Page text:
November on the Yellowstone River in Montana. Hemmed in by the Absaroka and Gallatin ranges, we push the paddling envelope—a tradition. Weeks after people have boats stored for winter, we head onto the ebbing currents, snow already sticking to high peaks, ice in the bucket at dawn, full dark by six. All of that, but also the concussion of firearms reverberating across the valleys, ominous and vibrant.
Ruby and I coast into an eddy at the end of a sand spit for lunch. I haven’t spent time with my daughter in months. It is chilly, breezy, gray, half winter. We wear rubber boots, down jackets, long underwear. Bald eagles hunch on bare branches. A few geese linger.
“Too bad Sawyer’s not here,” Ruby juts her chin upriver. A band of mule deer hesitate there. The lead doe drops her head, makes her way down the steep scarp. The rest follow. They drink. They assess us.
“He could spear one of them from here,” I say.
“’Course, if he were here, bringing that hunting energy, they would never come to drink.”
The deer finish, climb delicately up the bank, vanish into the sage. My son’s tag remains unfilled. Ruby and I turn our backs to the wind, share lunch. A rifle booms dully in the distance. The dark river ripples past.
I am not anti-hunting. The only meat I consume is game and fish. My two sons hunt. We share in their bounty. I understand the irony at the heart of life—in order to live tomorrow, we kill and consume today. I understand the primal thrill, the stalk, the reading of landscape and sign, the patience required, the vigilance, the effort. The satisfaction of a full freezer. I get it.
And yet, in the gathering dusk of the year, the darker side of that irony is manifest. It reminds me of Twain’s War Prayer, in which he points out that when we pray for our victory in battle, we are also praying for the deaths of other children, the laying waste of other lands, the desolation of other cultures. In our patriotic fervor, in our anthems and pledges and parades, we pray for the grief of others.
Each fall, especially on the rivers, I come face to face with the equivalent prayer for the sporting life. Call it the Prayer of the Hunt.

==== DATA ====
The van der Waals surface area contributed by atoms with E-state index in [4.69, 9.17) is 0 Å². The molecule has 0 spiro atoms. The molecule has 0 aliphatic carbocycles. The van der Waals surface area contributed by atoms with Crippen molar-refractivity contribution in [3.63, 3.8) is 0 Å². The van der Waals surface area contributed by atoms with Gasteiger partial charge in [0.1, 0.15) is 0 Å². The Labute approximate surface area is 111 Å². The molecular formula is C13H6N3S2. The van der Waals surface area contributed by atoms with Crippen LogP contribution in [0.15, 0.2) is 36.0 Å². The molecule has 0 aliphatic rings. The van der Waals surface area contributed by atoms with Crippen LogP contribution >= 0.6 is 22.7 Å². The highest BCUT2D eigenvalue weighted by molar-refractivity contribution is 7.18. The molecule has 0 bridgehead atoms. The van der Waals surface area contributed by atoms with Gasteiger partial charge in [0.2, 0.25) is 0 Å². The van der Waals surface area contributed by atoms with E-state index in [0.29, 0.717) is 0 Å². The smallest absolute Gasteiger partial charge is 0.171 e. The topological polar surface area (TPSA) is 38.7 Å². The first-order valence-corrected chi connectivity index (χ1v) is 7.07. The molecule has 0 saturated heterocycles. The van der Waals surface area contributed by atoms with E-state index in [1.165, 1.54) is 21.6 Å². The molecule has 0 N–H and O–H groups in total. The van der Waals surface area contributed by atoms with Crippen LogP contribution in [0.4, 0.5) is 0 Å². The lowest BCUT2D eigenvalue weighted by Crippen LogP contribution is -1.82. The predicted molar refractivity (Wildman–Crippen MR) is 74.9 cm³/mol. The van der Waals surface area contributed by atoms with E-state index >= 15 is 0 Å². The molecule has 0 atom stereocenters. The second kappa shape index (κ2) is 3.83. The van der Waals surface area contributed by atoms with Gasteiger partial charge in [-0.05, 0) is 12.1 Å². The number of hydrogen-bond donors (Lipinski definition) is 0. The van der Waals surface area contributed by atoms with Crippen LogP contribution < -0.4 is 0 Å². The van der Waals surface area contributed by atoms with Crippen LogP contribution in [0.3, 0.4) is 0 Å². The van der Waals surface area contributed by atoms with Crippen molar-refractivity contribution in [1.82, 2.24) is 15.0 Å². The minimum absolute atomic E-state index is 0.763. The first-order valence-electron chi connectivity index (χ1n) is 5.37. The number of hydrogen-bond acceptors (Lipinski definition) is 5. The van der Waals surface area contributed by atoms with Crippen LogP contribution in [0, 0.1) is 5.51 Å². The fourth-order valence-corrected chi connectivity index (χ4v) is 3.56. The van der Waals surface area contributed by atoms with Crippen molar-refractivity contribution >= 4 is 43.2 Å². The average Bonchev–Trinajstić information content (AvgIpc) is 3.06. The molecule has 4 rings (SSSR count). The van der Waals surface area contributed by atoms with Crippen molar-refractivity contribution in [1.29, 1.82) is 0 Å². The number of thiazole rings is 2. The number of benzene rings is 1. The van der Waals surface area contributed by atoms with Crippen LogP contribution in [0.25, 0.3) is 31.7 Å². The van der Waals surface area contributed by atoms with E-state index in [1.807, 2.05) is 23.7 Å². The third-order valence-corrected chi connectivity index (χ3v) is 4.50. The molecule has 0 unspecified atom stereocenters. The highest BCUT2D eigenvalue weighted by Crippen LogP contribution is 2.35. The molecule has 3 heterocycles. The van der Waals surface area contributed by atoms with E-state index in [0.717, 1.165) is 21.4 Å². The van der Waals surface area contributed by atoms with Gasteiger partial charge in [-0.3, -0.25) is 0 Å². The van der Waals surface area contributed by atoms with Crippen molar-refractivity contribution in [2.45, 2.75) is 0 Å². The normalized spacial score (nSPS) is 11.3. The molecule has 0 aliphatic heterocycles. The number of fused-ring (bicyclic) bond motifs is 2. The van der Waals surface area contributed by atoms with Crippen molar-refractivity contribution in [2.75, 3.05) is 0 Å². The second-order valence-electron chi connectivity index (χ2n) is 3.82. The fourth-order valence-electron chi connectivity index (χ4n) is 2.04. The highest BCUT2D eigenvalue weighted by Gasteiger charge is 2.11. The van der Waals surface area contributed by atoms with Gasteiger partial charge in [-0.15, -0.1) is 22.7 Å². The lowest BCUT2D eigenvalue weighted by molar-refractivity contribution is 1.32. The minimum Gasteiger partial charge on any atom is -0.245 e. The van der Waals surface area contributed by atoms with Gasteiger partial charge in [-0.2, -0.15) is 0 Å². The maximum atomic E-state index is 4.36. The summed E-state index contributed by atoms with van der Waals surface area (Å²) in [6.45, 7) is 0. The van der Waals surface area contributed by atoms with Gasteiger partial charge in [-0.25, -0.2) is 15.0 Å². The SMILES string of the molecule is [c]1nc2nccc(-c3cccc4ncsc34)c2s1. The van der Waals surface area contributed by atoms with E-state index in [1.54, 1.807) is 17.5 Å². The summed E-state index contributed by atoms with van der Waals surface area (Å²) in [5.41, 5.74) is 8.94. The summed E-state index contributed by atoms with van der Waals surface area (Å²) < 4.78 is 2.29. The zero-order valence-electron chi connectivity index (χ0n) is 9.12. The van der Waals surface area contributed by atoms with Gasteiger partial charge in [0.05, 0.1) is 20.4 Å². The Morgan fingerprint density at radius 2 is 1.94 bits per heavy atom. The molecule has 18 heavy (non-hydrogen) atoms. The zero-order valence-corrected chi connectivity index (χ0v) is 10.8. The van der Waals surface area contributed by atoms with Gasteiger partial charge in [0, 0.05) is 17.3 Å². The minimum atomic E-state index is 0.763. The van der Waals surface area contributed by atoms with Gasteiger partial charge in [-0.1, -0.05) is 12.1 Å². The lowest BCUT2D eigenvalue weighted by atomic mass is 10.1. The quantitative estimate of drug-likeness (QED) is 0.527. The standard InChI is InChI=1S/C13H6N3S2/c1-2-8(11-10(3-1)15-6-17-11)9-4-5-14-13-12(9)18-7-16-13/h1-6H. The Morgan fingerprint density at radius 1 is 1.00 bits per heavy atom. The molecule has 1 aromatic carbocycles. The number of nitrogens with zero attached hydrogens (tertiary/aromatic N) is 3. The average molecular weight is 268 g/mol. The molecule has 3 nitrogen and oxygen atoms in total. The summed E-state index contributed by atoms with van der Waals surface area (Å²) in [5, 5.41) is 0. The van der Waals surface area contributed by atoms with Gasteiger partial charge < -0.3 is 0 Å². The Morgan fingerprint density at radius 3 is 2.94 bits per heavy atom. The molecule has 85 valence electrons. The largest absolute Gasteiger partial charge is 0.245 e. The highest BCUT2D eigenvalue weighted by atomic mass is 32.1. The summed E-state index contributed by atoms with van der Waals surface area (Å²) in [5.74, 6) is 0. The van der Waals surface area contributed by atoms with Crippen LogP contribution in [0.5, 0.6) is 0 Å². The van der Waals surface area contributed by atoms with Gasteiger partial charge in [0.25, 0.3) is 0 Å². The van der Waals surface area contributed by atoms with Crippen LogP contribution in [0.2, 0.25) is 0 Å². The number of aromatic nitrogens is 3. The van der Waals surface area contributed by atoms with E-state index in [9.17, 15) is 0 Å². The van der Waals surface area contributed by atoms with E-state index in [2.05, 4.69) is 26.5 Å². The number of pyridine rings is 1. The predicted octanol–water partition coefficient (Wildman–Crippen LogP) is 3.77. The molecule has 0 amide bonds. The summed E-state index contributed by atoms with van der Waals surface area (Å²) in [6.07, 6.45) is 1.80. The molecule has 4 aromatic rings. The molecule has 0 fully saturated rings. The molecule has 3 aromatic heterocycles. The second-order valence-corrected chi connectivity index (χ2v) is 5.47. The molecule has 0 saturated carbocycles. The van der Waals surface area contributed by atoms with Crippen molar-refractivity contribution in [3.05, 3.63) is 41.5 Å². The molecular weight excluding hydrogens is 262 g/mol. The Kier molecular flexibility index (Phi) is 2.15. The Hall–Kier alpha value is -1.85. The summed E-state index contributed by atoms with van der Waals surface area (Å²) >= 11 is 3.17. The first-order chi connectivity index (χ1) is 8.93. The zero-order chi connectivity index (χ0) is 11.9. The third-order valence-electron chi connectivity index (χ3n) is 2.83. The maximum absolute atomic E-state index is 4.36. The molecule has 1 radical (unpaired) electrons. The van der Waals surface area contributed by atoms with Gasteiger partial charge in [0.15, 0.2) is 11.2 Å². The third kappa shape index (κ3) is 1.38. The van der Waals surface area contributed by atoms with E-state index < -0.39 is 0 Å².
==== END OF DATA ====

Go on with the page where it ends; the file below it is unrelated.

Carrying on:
One November, with ice rimming the East Gallatin River, Marypat and I heard the booming of shotguns. And then, around a bend—a blind and an eddy bobbing with duck and goose decoys, the smell of smoke and powder. The hunters watched us pass in terse silence. Some unbridgeable divide separated us. Two bends down a green-winged teal flailed in the current, mortally wounded, brilliant wing color fading. One bend further, a mallard, lifeless and bedraggled as a soggy towel.
In the distance, the fading drumbeat of shotguns. More birds falling from the sky.
Another time, near the Three Forks of the Missouri, our canoe slipped along a gravel bar. Suddenly, the smell of death on the breeze. I glanced at the bank. There, propped against a downed cottonwood, a massive, untouched and very dead bull moose. Huge rack, probably 1,500 pounds of meat, but wasted, rotting. The smell faded, but the memory stays sharp to this day.
On the Yellowstone, Ruby and I find an island to camp on at dusk. Darkness falls quickly, utterly. We cozy next to a small fire, sharing dinner, hot tea. The river slides past, silent and timeless. Ruby tells me about her travels, her plans. I talk to her about my mother’s death. Ruby was in Europe when mom died. She took it hard. I find myself more emotional than I expected. We are quiet in the dark for a long time, looking into the flames, together with our thoughts.
It is midmorning and miles downstream from camp, when Ruby points at the shore. A mule deer doe lies on the gravel, nose almost in the river. Something about the posture is unnatural. And why would a deer be lying there like that? We coast near.
“It’s dead,” I say. “Shot.”
At the sound of my voice, the doe’s eyes shift to us. Nothing else moves. Even the eyes are dull with the coming certainty of death. We drift by, the eyes track us. All day, those failing eyes kept tracking me.
This story originally appeared in High Country News.